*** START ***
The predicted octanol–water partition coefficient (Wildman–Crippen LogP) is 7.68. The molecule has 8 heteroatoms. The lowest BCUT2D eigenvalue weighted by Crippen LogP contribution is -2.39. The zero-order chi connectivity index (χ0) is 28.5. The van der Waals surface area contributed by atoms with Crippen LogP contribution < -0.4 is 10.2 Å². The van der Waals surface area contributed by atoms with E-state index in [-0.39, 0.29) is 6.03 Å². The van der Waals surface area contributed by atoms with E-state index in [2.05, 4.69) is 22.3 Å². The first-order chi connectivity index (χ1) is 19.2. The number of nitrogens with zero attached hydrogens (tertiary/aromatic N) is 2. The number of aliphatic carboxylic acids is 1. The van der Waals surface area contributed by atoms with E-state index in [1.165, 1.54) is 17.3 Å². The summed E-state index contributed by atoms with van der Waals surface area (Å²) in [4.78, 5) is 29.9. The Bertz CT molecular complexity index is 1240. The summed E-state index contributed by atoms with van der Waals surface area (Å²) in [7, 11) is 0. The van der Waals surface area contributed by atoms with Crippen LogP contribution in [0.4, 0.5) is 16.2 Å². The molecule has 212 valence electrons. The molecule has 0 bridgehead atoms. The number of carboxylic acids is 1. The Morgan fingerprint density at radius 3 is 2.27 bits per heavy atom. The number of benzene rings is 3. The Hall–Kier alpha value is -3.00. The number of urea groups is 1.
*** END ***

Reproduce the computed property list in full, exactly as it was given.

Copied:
The predicted octanol–water partition coefficient (Wildman–Crippen LogP) is 7.68. The molecule has 8 heteroatoms. The lowest BCUT2D eigenvalue weighted by Crippen LogP contribution is -2.39. The zero-order chi connectivity index (χ0) is 28.5. The van der Waals surface area contributed by atoms with Crippen LogP contribution < -0.4 is 10.2 Å². The van der Waals surface area contributed by atoms with E-state index in [-0.39, 0.29) is 6.03 Å². The van der Waals surface area contributed by atoms with E-state index in [2.05, 4.69) is 22.3 Å². The first-order chi connectivity index (χ1) is 19.2. The number of nitrogens with zero attached hydrogens (tertiary/aromatic N) is 2. The number of aliphatic carboxylic acids is 1. The van der Waals surface area contributed by atoms with E-state index in [1.165, 1.54) is 17.3 Å². The summed E-state index contributed by atoms with van der Waals surface area (Å²) in [4.78, 5) is 29.9. The Bertz CT molecular complexity index is 1240. The summed E-state index contributed by atoms with van der Waals surface area (Å²) in [7, 11) is 0. The van der Waals surface area contributed by atoms with Crippen LogP contribution in [0.4, 0.5) is 16.2 Å². The molecule has 212 valence electrons. The molecule has 0 bridgehead atoms. The number of carboxylic acids is 1. The Morgan fingerprint density at radius 3 is 2.27 bits per heavy atom. The number of benzene rings is 3. The Hall–Kier alpha value is -3.00. The number of urea groups is 1.